Our problem is the proper apportioning of these charges to the Flat Cost of the product. What is the flat cost of the product? We may analyze the various factors and classify them as factors in manufacturing costs, in the following manner, without going back to the elementary accounts by which these factors are determined. The different classes of accounts or costs with which we have to deal will be:

Labor Cost

The amounts paid for productive or direct labor, that is, labor applied directly to the product, whether for operations on a machine or by hand.

Material Cost

The expense of all material that goes directly into the product and becomes a part of it.

Overhead Burden, which is composed as above explained. There will also be the following accounts taken incidentally into the progressive arrangement that follows.

Administrative Expenses

This will include the expenses of the general office, including salaries, interest, insurance, and maintenance of real estate, office fixtures, etc., and the cost of office supplies, including telegraph, telephone, express, postage, legal, traveling, and similar expenses; but not including any of these items in the sales department.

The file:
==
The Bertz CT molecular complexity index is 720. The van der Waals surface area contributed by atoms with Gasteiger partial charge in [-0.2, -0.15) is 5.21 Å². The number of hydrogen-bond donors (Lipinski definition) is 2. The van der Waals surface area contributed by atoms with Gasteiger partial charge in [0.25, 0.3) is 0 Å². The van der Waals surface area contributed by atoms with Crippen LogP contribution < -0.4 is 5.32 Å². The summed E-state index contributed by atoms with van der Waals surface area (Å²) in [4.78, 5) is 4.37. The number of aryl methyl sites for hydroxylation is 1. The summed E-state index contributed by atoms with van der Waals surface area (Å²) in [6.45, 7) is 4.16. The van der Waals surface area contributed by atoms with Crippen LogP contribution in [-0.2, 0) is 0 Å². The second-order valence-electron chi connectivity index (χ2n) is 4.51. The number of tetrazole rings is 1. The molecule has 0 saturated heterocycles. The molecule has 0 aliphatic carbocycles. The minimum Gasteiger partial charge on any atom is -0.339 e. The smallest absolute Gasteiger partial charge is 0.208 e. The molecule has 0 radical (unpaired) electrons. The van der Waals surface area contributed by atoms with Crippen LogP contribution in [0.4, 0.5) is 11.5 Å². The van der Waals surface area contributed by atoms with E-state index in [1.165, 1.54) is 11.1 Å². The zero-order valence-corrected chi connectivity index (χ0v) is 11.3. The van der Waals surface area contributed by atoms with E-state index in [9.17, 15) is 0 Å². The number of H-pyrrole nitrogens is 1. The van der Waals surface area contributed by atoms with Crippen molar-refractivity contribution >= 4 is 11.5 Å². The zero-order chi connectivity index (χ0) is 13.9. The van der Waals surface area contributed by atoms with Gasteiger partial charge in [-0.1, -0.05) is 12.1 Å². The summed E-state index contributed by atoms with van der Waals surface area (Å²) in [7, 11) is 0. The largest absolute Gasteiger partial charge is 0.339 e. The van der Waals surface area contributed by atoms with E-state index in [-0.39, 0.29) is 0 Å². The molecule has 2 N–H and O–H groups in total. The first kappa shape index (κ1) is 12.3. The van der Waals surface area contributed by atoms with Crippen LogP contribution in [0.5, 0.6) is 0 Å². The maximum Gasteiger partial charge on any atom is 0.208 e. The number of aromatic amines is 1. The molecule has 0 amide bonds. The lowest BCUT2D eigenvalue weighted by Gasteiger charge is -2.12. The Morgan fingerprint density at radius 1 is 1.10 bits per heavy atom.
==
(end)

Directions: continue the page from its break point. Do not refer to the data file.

Selling Expenses

The same list of expenses as are given for the general office, to which are added the expenses for advertising, commissions, allowances, discounts and similar expenses incidental to marketing the product.

The Profit is such a percentage of the manufacturing cost as the management may determine and the state of the market may permit.

The Component Factors

To apply these factors in their relative and progressive relations we will have: 1. The Flat Cost consists of: The Labor Cost, The Material Cost.

2. The Factory Cost consists of:

The Flat Cost, The Overhead Burden.

3. The Manufacturing Cost consists of:

The Factory Cost, The Administrative Expense.

4. The Market Price consists of:

The Manufacturing Cost, The Selling Expenses, The Profit. For ascertaining the proper relation between the flat cost and the overhead burden a number of well considered and practical plans have been proposed, all of them having some merits deserving careful consideration. The two principally used, with some variations to suit local and individual conditions, have been as follows: